I guess what I am saying is that I do find the #umcgc Twitter stream to be helpful--and I will be participating in it--but you need to take it with the proverbial large grain of salt. What's more, if you decide to actively participate in the feed, be advised in advance that General Conference brings with it very strong emotions. Of course strong emotions are involved; this is God's church we're talking about! As one of my former bishops liked to remind us, "tweet sweet." That is to say, participate fully, advocate as you feel led, but remember that there are real people behind those Twitter handles. The teachings of Jesus as to how we are to treat our neighbors don't get suspended just because the General Conference is in session. I try to follow my own advice about Christian communication, limiting my tweets to that which is true, kind, and helpful (acknowledging I do miss the mark sometimes). You might also find this short Twitter thread from the writer Kirsten Powers to be helpful.
National news coverage is a given during any General Conference year; this year, I expect there to be an out-sized amount of coverage. Be wary of news headlines, especially from secular news organizations, as they often misunderstand the nuances of religion. You'll find more nuanced coverage from organizations like the Religion News Service and our own, excellent United Methodist News Service.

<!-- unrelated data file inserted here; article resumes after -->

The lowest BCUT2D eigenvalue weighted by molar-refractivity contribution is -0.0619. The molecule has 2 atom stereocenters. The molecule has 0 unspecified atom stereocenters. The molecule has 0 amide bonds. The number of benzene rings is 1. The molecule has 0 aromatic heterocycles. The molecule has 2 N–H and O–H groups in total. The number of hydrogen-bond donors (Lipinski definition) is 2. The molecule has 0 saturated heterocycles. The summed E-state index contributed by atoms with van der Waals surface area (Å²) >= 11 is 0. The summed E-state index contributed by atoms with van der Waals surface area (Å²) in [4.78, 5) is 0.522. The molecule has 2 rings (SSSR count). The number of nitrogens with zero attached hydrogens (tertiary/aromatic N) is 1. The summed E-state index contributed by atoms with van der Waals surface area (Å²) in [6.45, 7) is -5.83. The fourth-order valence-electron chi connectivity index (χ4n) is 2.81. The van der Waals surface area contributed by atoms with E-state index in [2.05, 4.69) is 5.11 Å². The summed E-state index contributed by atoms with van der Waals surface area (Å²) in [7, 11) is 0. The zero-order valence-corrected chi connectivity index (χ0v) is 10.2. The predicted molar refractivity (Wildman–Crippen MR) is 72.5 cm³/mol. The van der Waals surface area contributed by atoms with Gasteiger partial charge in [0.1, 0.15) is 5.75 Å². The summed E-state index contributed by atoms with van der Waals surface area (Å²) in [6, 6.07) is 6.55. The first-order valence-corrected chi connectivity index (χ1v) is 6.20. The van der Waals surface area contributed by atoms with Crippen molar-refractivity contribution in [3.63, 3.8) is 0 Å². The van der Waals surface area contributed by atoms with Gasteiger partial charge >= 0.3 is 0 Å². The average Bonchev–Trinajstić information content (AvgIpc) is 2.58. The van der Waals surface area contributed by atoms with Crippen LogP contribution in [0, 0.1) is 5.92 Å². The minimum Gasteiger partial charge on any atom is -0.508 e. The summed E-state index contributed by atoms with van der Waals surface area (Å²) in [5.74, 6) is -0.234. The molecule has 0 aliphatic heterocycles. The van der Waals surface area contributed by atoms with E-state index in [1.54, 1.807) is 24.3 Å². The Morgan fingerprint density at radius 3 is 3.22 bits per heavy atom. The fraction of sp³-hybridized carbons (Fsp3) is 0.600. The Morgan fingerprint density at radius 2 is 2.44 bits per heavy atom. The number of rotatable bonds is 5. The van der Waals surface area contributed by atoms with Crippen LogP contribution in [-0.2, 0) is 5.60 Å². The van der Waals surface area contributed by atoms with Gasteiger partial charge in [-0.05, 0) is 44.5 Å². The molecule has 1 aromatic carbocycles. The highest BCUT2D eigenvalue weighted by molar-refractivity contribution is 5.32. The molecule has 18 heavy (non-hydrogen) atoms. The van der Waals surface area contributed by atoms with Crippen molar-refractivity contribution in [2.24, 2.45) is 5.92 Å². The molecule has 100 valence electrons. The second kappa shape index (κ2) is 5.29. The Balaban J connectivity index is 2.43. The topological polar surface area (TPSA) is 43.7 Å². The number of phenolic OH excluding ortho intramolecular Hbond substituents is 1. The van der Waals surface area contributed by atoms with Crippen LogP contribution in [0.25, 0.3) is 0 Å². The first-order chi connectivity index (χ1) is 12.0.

I'm almost done, but let me say one word about direct advocacy with delegates whom you don't personally know, especially by email. This is just me talking, but I am just not moved by a bunch of versions of the same form letter. I probably get five of these emails a day, and they tend to be from the same small number of churches where, I suspect, someone has coordinated a letter-writing campaign. I do not mean to suggest I don't have interest in hearing from folks. I just mean that copy-and-paste campaigns don't really tell me much of anything about what the Holy Spirit is calling the church to do. At this point, the most meaningful thing you can do for those who will be going to General Conference is to pray for them. If you'd like to go a step further--and I would encourage you to do so--you might consider letting the delegates within your sphere know that you are praying for them to be sustained and inspired by the Spirit of God.
Finally, as you participate in this important time in the life of the church, there is one vital piece of information you must remember: despite moments where it may seem otherwise, the love of God is not up for debate. There is nothing General Conference can do to change the way God views you, nor the way that God views all people, as God's beloved children. It is true that the story of the church is the story of human fits and starts, but it is also the story of constant, constant divine love. No matter how things play out over the coming weeks and months, have hope: Jesus still reigns.